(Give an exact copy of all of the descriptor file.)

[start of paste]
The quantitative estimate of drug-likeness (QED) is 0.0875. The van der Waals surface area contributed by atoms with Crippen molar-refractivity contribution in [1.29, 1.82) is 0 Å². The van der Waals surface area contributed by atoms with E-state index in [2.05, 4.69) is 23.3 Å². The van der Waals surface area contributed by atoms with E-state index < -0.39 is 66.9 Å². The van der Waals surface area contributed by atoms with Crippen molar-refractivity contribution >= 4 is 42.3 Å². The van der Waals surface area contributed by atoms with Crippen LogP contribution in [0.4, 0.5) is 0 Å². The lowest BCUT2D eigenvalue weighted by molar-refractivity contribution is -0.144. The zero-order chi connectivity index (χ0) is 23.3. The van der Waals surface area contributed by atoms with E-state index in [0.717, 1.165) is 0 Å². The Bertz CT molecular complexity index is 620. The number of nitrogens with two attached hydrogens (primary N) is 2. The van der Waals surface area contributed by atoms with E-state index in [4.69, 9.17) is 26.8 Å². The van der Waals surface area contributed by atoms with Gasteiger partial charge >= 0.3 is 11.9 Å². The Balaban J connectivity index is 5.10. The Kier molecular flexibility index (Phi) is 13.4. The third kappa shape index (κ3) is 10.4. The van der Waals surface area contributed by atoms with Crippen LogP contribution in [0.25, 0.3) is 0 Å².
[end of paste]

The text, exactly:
The quantitative estimate of drug-likeness (QED) is 0.0875. The van der Waals surface area contributed by atoms with Crippen molar-refractivity contribution in [1.29, 1.82) is 0 Å². The van der Waals surface area contributed by atoms with E-state index in [2.05, 4.69) is 23.3 Å². The van der Waals surface area contributed by atoms with E-state index < -0.39 is 66.9 Å². The van der Waals surface area contributed by atoms with Crippen molar-refractivity contribution >= 4 is 42.3 Å². The van der Waals surface area contributed by atoms with Crippen LogP contribution in [0.4, 0.5) is 0 Å². The lowest BCUT2D eigenvalue weighted by molar-refractivity contribution is -0.144. The zero-order chi connectivity index (χ0) is 23.3. The van der Waals surface area contributed by atoms with E-state index in [0.717, 1.165) is 0 Å². The Bertz CT molecular complexity index is 620. The number of nitrogens with two attached hydrogens (primary N) is 2. The van der Waals surface area contributed by atoms with E-state index in [4.69, 9.17) is 26.8 Å². The van der Waals surface area contributed by atoms with Gasteiger partial charge >= 0.3 is 11.9 Å². The Balaban J connectivity index is 5.10. The Kier molecular flexibility index (Phi) is 13.4. The third kappa shape index (κ3) is 10.4. The van der Waals surface area contributed by atoms with Crippen LogP contribution in [0.25, 0.3) is 0 Å².